The prospect of large grid modernization investment triggers a key question – is it worth it? As different states consider upfront investments in modernizing the grid, regulators need ways to ensure utilities maximize the potential benefits of grid modernization. This white paper provides program design considerations and metrics that can guide utility investment and increase the chances that customers get the most out of grid modernization efforts. A version of the paper was also published in Electricity Policy, and can be found here.
Electric Power Sector
This paper explores which regulatory models align utility profit with societal value under scenarios in which traditional, utility-owned solutions may not be optimal for customers. The cases in this paper offer insight into whether and how cost-of-service regulation and its alternatives (performance incentive mechanisms and revenue caps) can align utility shareholder values with societal values.
The grid will require a substantial transformation as more renewable sources come online. Some critics argue technological, financial, and institutional barriers will prevent significant decarbonization of the power sector, but four common clean energy myths are easily debunked by facts and real-world experiences showing the feasibility of a low-carbon energy future.
New York Public Service Commission (NYPSC) released a new order as part of its Reforming the Energy Vision, which includes ambitious language on performance-based compensation and improved rate design. Specifically, the NYPSC adopts an outcome-based approach to measuring performance, focusing on peak demand reduction and energy efficiency as key metrics to tie to revenue in the short term.
This review offers a comprehensive meta-analysis of utility programs and industry research on time-based and demand charge rates. The research identifies key design decisions and their effect on outcomes such as peak reduction, total load reduction, and customer acceptance. The review provides detailed and broad empirical evidence to guide conversations as different regulators consider changes to net energy metering or other peak reduction programs.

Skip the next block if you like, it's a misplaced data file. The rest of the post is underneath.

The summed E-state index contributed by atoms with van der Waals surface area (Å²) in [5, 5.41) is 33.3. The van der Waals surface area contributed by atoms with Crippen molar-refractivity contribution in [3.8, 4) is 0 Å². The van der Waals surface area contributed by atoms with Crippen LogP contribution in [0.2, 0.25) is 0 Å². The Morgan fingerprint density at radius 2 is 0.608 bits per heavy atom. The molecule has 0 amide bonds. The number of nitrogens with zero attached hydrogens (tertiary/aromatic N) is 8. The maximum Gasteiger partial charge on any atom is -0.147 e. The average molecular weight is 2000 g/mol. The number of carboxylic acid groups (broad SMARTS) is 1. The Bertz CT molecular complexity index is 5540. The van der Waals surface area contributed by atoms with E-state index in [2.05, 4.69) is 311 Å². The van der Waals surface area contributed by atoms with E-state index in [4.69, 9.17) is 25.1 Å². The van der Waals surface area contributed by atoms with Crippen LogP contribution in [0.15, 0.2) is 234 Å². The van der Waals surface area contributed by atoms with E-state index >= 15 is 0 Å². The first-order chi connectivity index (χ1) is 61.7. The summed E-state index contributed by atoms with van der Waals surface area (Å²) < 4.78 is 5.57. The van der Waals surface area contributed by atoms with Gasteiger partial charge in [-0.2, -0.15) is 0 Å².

Utility Regulatory and Business Model Reforms for Addressing the Financial Impacts of Distributed Solar on Utilities
This study highlights some of the challenges and opportunities for the distributed solar PV (DPV) market arising from recent rate reform efforts, particularly demand charges and fixed charges. For example, it finds that immediate elimination of net energy metering (NEM) in all states could reduce residential DPV deployment 30 percent by 2050, while universal availability of NEM would increase residential deployment by roughtly 40 percent.
Performance-based regulation shifts utility focus away from capital investment and sales volume, putting focus instead on delivering value for customers—in the form of an affordable, reliable, and clean power system. Performance-based regulation has been gaining momentum in several states. To support those states and others considering this regulatory change, we have produced several papers and briefs that offer perspective on more of the details of performance-based regulation.
This white paper is the first in our Incentive Mechanism Design series, which offers perspective on how regulators might decide to design performance incentive mechanisms for success. The paper examines a straw proposal for a new performance incentive to motivate utilities to reduce peak demand–a driver of investment in the electricity system–improving the affordability and environmental performance of the electricity system.
This white paper is the second in our Incentive Mechanism Design series, which offers perspective on how regulators might decide to design performance incentive mechanisms for success. The paper explores different approaches to simplify the measurement of energy efficiency savings to better align utility incentives with efficiency outcomes. These metrics can be helpful for many states where utility revenue is linked to energy efficiency, but their programs are bogged down in tedious and controversial evaluation, measurement, and verification requirements.
This white paper is the first in our Incentive Mechanism Design series, which offers perspective on how regulators might decide to design performance incentive mechanisms for success. The paper examines California’s Risk-Reward Incentive Mechanism (RRIM) as a case study to show that, while counterfactuals may be appropriate as an adjustment mechanism, they can also lead to unfair outcomes and unnecessary regulatory conflict.